Shed hunt in full swing
A growing number of people take to the woods during winter, looking for antlers shed by Oregon’s deer and elk. Deer usually shed theirs from late December through March, and elk from late February through early April.
This time period also happens to be a critical one for big game. “During winter and early spring, big game animals are at their most vulnerable because of lower nutritional levels and body condition,” explains Ryan Torland, ODFW district wildlife biologist in John Day.
Motor vehicles will put animals on the move when they should be conserving energy. People on foot or horseback can also disturb animals. For this reason, some parts of the state known to serve as winter range for big game are closed or have motor vehicle restrictions at this time of year.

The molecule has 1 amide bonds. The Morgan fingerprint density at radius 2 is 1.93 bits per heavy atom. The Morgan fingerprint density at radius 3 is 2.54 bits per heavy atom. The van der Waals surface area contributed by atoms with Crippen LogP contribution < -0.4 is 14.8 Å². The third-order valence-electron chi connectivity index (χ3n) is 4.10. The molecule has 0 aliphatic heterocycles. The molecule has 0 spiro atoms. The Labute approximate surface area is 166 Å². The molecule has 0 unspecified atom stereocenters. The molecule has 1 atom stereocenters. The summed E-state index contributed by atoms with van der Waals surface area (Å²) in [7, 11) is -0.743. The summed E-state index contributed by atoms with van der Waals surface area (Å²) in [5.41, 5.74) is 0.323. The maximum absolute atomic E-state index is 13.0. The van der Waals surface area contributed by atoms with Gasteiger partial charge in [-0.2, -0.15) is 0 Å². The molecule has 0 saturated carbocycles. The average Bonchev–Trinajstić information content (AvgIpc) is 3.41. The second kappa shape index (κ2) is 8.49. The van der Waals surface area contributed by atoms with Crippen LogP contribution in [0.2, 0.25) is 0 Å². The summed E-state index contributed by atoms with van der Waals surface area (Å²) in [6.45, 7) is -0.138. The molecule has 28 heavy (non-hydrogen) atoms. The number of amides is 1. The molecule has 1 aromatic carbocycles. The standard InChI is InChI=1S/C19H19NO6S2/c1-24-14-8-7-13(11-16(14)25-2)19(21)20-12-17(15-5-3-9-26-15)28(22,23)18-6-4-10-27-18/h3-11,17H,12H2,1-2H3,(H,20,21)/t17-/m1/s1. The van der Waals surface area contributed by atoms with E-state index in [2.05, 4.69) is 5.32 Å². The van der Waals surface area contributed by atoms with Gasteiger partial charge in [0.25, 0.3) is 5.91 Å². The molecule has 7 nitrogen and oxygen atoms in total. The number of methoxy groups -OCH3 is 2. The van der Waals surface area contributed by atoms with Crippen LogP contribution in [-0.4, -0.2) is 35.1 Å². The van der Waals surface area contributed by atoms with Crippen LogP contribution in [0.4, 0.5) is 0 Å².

“Respecting vehicle restrictions and closures and following other ethical practices will help protect big game and get them through the winter,” said Torland.
Oregon has an organization that promotes ethical practices for the sport - Oregon Shed Hunters, founded in 2005 by Rob Tanner and his brother-in-law, Troy Capps. ODFW, Oregon State Police and Oregon Shed Hunters advise shed hunters to:
· Minimize any disturbance to big game. Deer and elk energy reserves are low at this time of year. Don’t approach animals or follow the same ones on a daily basis.
· Respect road and area closures. These are in place to protect winter range and wintering big game.
· Don’t take vehicles off-roading. The ground is water-logged at this time of year and off-roading in the wrong place can damage critical wildlife and fish habitat. Travel by foot or horseback instead.
· Don’t be in the same spot every day. Deer and elk might need to be in that spot for food or cover, and your presence will keep them from it.
· Keep dogs under your control. Don’t let dogs approach or follow wildlife. State law prohibits dogs (and people) from harassing wildlife. (OAR 498.102 and 498.006)
· Don’t trespass on private property. You always need permission to be on private land.
McKenzie River Reflections